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News : Kiwis Can Have Global Health Checks from their Couch
Auckland, New Zealand, Jan 29, 2016 -- More Kiwis are getting their healthcare at the end of telephone or online than ever, sometimes from half a world away. Ben Heather asks whether more convenient healthcare is worth the risk.
Imagine visiting your doctor from your couch, showing her that nasty growth with your iPad, maybe even providing blood samples via your phone.
After the scans – perhaps also provided through a phone app – are processed overnight by a radiologist in Dubai, the growth turns out to be serious and you're booked into your local hospital the next day.
You are prepared for surgery, but you never meet your surgeon. She is hundreds of kilometres away, operating the arms of robot looming over you on the operating table.
Elsewhere, all these advances are already happening rapidly. In New Zealand, we are not quite there, but remote technology-assisted healthcare, or telehealth, is already shaking up how Kiwi patients are being treated.
A video, instead of a physical trip to the doctor, is now common in many parts of the country.
"If I have a problem as a patient, then why do I always have to drive out to my doctor?" Stephen Child, chairman of the New Zealand Medical Association, said.
"There are considerable numbers of patients where a lot of their consults can be done over video."
Auckland epileptic patients can see their doctor without leaving their home. Children on the West Coast are often seen, but not touched, by paediatricians in Christchurch, 250km away.
Some of this work is even heading overseas. Palmerston North Hospital's emergency department ran a trial last year in which a stroke specialist based in Wishaw General Hospital, near Glasgow in Scotland, was on call for the night shift, just a video link away.
Hawke's Bay DHB, and several others, send patient scans to a global radiology hub, which farms them out to radiologist based anywhere. That strange growth on your shoulder could have been diagnosed by a doctor in Mumbai, before being checked at your local hospital.
Doctors said the impact of telehealth would be profound and unpredictable. The changes could radically improve access to quality care for Kiwi patients no matter where they live – but they also held new risks.
On Thursday, the Medical Council of New Zealand revised its position on telehealth, making it clear overseas doctors treating New Zealanders remotely are required to meet local standards of care.
Council chairman Andrew Connollysaid at the moment not much could be done if an overseas doctor treating Kiwis remotely stuffed up.
That made it all the more important that doctors working remotely were registered "as if they had immigrated here".
"We've got to able to look the public in the eye and say, 'Everyone that is providing regular care to New Zealanders, either in New Zealand or overseas, is qualified to be doing what they are doing'."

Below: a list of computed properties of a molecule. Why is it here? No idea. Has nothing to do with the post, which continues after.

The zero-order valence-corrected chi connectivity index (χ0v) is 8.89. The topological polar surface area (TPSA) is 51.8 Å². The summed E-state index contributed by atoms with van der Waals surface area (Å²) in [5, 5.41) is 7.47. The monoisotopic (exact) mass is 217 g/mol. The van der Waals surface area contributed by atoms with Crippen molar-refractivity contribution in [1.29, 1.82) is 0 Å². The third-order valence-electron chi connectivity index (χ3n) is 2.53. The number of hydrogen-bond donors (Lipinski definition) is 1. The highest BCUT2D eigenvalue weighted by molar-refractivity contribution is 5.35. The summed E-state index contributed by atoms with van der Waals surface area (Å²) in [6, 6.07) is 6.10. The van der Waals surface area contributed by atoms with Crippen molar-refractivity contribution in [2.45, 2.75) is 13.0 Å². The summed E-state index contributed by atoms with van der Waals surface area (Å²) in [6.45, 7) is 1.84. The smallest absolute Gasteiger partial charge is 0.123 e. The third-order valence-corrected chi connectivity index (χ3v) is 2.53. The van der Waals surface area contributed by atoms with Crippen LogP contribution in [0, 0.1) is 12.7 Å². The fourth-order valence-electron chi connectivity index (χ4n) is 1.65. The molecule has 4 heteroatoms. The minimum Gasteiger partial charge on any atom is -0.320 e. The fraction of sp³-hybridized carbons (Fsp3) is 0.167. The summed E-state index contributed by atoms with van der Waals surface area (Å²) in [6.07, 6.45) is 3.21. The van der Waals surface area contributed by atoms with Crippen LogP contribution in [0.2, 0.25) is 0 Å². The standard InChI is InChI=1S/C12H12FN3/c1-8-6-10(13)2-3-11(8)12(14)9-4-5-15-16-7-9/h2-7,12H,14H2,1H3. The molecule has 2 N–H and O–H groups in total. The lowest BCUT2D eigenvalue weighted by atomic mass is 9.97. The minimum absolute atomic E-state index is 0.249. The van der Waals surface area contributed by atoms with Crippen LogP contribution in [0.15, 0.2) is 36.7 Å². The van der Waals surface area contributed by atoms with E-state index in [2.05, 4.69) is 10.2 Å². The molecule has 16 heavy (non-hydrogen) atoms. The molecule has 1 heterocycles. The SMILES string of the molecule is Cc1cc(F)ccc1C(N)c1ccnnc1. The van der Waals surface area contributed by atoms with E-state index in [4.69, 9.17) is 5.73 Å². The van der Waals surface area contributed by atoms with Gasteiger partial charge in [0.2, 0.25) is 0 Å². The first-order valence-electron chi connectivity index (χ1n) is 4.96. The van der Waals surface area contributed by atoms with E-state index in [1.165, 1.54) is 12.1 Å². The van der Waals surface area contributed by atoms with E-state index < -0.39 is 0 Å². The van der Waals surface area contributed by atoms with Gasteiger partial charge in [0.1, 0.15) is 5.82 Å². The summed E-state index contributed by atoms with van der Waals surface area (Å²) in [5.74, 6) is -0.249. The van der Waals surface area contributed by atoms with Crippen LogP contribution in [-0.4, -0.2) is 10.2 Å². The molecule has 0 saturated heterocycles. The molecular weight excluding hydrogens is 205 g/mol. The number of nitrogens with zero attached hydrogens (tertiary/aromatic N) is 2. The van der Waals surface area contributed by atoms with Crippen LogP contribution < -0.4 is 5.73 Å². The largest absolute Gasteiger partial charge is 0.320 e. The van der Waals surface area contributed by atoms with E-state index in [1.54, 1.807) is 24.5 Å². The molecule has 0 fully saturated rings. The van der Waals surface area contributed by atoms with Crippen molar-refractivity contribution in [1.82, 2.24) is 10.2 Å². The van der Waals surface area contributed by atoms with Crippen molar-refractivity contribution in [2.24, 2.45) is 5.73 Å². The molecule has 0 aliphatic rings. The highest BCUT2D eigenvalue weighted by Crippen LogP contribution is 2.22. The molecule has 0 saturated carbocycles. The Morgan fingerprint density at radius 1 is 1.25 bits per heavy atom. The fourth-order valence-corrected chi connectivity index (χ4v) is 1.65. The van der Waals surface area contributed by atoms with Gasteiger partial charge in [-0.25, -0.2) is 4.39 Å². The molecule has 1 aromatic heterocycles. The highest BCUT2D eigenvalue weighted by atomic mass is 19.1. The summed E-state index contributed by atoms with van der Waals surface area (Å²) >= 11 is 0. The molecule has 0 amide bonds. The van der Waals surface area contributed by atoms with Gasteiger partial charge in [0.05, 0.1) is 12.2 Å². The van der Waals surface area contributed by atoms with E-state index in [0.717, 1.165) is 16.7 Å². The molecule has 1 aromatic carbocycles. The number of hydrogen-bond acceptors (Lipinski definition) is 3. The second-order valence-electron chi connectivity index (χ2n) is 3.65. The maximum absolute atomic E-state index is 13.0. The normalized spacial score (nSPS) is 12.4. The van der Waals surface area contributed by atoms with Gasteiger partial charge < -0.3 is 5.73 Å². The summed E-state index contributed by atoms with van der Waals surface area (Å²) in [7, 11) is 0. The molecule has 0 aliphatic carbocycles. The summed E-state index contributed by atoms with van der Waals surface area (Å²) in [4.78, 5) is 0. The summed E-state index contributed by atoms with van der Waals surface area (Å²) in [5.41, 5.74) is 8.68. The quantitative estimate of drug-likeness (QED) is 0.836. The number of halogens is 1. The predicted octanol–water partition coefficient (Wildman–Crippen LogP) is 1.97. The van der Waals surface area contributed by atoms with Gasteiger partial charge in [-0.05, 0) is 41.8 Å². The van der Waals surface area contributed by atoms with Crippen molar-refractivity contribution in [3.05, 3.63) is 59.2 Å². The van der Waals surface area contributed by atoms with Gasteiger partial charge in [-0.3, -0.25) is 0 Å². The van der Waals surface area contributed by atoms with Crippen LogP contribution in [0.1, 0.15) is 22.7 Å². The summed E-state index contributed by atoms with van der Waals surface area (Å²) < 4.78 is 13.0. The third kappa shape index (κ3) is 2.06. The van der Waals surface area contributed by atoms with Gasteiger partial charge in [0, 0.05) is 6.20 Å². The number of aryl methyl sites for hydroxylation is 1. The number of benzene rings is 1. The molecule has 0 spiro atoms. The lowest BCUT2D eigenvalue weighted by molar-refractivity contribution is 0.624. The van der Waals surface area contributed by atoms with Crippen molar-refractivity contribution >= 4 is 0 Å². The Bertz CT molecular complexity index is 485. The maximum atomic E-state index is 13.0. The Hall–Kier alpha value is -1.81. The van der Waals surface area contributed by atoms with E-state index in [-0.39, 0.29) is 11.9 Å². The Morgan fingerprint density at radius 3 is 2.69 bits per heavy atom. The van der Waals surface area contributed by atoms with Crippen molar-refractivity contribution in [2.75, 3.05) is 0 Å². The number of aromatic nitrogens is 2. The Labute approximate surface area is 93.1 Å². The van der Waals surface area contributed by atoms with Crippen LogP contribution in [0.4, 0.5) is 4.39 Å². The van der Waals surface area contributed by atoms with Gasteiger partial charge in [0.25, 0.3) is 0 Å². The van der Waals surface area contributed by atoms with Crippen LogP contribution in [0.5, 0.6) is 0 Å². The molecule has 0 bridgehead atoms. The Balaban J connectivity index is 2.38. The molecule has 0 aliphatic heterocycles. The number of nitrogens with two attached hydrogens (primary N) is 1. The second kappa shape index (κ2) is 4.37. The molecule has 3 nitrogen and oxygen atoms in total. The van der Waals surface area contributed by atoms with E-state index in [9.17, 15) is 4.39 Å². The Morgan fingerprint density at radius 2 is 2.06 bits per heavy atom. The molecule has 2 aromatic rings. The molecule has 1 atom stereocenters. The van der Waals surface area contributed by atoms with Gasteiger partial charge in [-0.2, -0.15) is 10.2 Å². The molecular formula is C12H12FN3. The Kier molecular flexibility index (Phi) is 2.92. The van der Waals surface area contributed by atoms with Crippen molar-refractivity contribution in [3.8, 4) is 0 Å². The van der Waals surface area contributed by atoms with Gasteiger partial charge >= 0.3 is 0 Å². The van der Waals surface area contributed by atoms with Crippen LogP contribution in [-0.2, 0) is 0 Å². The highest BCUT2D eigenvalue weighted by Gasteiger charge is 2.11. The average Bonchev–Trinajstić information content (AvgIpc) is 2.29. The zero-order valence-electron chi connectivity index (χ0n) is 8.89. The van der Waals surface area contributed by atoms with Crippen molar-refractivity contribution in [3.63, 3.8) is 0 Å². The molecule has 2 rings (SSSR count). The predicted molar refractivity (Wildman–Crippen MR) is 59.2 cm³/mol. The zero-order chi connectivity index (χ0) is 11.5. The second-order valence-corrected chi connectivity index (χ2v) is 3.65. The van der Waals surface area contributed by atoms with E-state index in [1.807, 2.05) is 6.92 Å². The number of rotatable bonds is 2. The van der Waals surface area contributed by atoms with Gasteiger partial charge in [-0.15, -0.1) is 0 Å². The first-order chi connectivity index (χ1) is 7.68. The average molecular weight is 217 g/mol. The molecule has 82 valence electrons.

Anna Ranta, a stroke neurologist at Capital & Coast DHB, was behind the trial in Palmerston North and is now involved in a bigger national trial with stroke victims, consulting over videolink.
There were still big hurdles – clunky technology and disconnects between different DHBs – but the potential to connect a small pool of specialised doctors with patients around country was huge, she said.
"Assessing someone by videolink is almost like you are there, by their bedside."
Christchurch paediatrician John Garrett, who chairs the National Telehealth Forum, sees about 100 child patients on the West Coast via video every year.
He believes the importance of trust and continuity between doctors and patients means telehealth will be mostly about making that relationship more convenient, rather than replacing your local GP with a medical call centre in the Philippines.
And while follow-up appointments can take place, doctors still need to do a lot of poking and prodding in person. Garrett makes the five-hour drive to the coast to see patients face-to-face every few weeks.
Child said, if anything, the changes meant the core skills that built trust between a doctor and patient would be more important that ever. "I think that caring, the empathy and the communication, will endure the test of time and technology."
* More than 2 million calls are made to the National Telehealth service a year, which could expand to include video calls in the future.
* Video doctors' appointments are already used by some DHBs, in some cases straight from home.
* Some scans of Kiwi patients are already sent overseas for diagnosis, to speed up turnaround.
* Robots, sometimes controlled remotely by a surgeon in another country, have already completed millions of surgical procedures overseas.
Posted by Veronica Silva Cusi, news correspondent
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About New Zealand Medical Association:
The New Zealand Medical Association (NZMA) is the main association representing doctors in New Zealand.
Published: Monday, February 1, 2016